As a leader, you need to confront your own reality and your own bias. People will pay attention to what you say and even more to what you do,” Ann Herrmann-Nehdi agrees. The Chairwoman of Herrmann International specialises in cognitive diversity. “If there’s any place you want to have a diverse team, it’s a startup, because you don’t have unlimited resources. You need the breadth of thinking within the core team to get to the next level of growth.” 

With her company, she helps startups to get over being uncomfortable when they discuss differences. “You start by administering an assessment, which allows everyone on the team to understand what their thinking preferences are,” Herrmann-Nehdi explains. “It gives you an instant language to describe how you prefer to think, and how other people do. You can then use that conversation when you’re solving problems.” With practising cognitive diversity, Herrmann-Nehdi clarifies, you’d eventually achieve racial and other types of diversity, as you won’t keep hiring people who are similar to you.

While cognitive diversity is her main line of work, Herrmann-Nehdi agrees that it’s not the only way to go. “We decided to have weekly, open-forum conversations in Herrmann, where everyone is invited to talk about what’s happening in the world, and how they’re feeling,” she shares. “As progressive as I am as a leader, I’ve learned about my own bias that I didn’t even realise was there. Constantly proactively pushing yourself to not follow your bias, is an important lesson for any entrepreneur.”

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Show, don’t tell

“What is really important is lasting action, which is why I wanted to write that manifesto,” says Tessa Clarke, Co-Founder of OLIO. Clarke is referring to a post on Medium titled “Black Tech (has always) Mattered”. She published the post in June, outlining how her company, a food sharing app, is planning to take action to ensure diversity and inclusion, especially for black people. “We have quarterly goals as a business, which we review and make sure we achieved, so I applied the same mechanism to this problem.”

One of the actions, for instance, was to circulate anti-racist reading materials to the team and ensure they have regular conversations. Another was to reach out to under-represented communities when recruiting. “I think the fear of getting it wrong is stopping people from doing the right thing,” the CEO adds. When she looked to other tech leaders for advice, many remained silent, “I was a little bit disappointed and angry.”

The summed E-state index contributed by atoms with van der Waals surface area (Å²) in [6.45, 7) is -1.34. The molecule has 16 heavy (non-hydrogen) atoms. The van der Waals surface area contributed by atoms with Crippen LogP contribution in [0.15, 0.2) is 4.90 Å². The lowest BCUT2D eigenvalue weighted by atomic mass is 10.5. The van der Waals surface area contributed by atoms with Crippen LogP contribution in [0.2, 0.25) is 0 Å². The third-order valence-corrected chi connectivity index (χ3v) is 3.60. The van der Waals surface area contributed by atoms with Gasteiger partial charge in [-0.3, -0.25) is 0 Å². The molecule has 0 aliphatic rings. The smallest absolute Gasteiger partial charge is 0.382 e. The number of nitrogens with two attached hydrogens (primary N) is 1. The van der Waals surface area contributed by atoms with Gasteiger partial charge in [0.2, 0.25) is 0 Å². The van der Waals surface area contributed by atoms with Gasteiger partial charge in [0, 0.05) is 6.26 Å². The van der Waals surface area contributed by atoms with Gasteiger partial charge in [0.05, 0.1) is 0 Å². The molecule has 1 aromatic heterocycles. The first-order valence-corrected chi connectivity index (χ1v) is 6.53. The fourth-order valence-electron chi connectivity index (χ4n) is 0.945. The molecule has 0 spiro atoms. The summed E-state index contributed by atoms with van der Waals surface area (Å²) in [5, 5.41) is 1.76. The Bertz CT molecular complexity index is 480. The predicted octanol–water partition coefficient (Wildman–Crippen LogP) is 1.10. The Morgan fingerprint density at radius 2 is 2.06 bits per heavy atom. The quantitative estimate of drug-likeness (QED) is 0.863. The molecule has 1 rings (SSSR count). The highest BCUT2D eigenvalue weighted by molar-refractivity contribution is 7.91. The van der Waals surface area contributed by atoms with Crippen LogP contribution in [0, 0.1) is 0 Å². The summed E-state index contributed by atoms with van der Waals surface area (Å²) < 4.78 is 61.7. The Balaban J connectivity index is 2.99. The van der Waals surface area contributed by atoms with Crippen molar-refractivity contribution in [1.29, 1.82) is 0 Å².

As a startup that’s focused on the environment, Clarke finds an even greater need for diversity within tech. “For too long, the tech and the VC world have been solving the problems of the one per cent. As a result, we have failed to solve many of the problems facing humanity today, the biggest of all is the climate crisis.” She adds that the most diverse founders she knows are working on those issues, but are being stopped by the gatekeepers of the capital. “People talk about the climate crisis in the future tense, and that reflects their lack of empathy for people of colour and poor communities, for whom the crisis is already here.” 

“Diversity and inclusion are important, but there’s something more important, which is belonging,” Chambers concludes. “When people feel like they belong, they feel appreciated and have a space to grow. So often, diversity and inclusion come in as a training course, but people don’t want something coming externally if it’s not there already. It shouldn’t just be an initiative, it should be a way of life for the company.”

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By

Tal Imagor

21 July 2020 / 08H00
Updated 21 July 2020